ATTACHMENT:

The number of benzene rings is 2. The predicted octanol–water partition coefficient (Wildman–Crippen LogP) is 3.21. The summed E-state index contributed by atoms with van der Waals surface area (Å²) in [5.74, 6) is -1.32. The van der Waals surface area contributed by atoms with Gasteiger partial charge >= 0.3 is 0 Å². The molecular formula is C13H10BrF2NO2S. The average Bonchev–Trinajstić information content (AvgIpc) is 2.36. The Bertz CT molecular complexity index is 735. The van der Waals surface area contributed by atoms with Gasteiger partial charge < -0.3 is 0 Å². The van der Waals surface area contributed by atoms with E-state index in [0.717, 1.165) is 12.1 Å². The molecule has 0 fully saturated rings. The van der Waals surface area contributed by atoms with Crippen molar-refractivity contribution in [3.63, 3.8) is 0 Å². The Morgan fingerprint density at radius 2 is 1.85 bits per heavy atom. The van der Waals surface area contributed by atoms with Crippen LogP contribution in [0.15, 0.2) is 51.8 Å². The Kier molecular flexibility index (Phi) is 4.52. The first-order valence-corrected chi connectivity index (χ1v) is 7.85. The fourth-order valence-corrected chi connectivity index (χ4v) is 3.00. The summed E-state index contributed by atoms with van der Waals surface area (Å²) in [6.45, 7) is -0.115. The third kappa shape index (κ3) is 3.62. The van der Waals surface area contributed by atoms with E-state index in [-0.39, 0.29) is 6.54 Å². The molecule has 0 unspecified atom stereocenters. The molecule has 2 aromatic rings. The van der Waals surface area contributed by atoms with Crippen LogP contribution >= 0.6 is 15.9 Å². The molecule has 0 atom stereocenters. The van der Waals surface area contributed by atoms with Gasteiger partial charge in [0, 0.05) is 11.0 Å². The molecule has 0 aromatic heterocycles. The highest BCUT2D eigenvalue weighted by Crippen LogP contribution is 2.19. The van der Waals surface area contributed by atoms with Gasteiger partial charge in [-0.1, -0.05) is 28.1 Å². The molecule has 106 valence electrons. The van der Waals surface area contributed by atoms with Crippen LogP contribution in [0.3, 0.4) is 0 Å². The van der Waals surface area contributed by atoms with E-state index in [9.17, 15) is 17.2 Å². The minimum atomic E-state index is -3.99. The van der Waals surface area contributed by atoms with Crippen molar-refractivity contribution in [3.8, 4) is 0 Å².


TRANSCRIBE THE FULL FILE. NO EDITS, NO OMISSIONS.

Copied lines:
The number of benzene rings is 2. The predicted octanol–water partition coefficient (Wildman–Crippen LogP) is 3.21. The summed E-state index contributed by atoms with van der Waals surface area (Å²) in [5.74, 6) is -1.32. The van der Waals surface area contributed by atoms with Gasteiger partial charge >= 0.3 is 0 Å². The molecular formula is C13H10BrF2NO2S. The average Bonchev–Trinajstić information content (AvgIpc) is 2.36. The Bertz CT molecular complexity index is 735. The van der Waals surface area contributed by atoms with Gasteiger partial charge < -0.3 is 0 Å². The van der Waals surface area contributed by atoms with E-state index in [0.717, 1.165) is 12.1 Å². The molecule has 0 fully saturated rings. The van der Waals surface area contributed by atoms with Crippen molar-refractivity contribution in [3.63, 3.8) is 0 Å². The Morgan fingerprint density at radius 2 is 1.85 bits per heavy atom. The van der Waals surface area contributed by atoms with Crippen LogP contribution in [0.15, 0.2) is 51.8 Å². The Kier molecular flexibility index (Phi) is 4.52. The first-order valence-corrected chi connectivity index (χ1v) is 7.85. The fourth-order valence-corrected chi connectivity index (χ4v) is 3.00. The summed E-state index contributed by atoms with van der Waals surface area (Å²) in [6.45, 7) is -0.115. The third kappa shape index (κ3) is 3.62. The van der Waals surface area contributed by atoms with E-state index in [-0.39, 0.29) is 6.54 Å². The molecule has 0 unspecified atom stereocenters. The molecule has 2 aromatic rings. The van der Waals surface area contributed by atoms with Crippen LogP contribution >= 0.6 is 15.9 Å². The molecule has 0 atom stereocenters. The van der Waals surface area contributed by atoms with Gasteiger partial charge in [0, 0.05) is 11.0 Å². The molecule has 0 aromatic heterocycles. The highest BCUT2D eigenvalue weighted by Crippen LogP contribution is 2.19. The van der Waals surface area contributed by atoms with Gasteiger partial charge in [-0.1, -0.05) is 28.1 Å². The molecule has 106 valence electrons. The van der Waals surface area contributed by atoms with Crippen LogP contribution in [0.3, 0.4) is 0 Å². The van der Waals surface area contributed by atoms with E-state index in [9.17, 15) is 17.2 Å². The minimum atomic E-state index is -3.99. The van der Waals surface area contributed by atoms with Crippen molar-refractivity contribution in [3.8, 4) is 0 Å².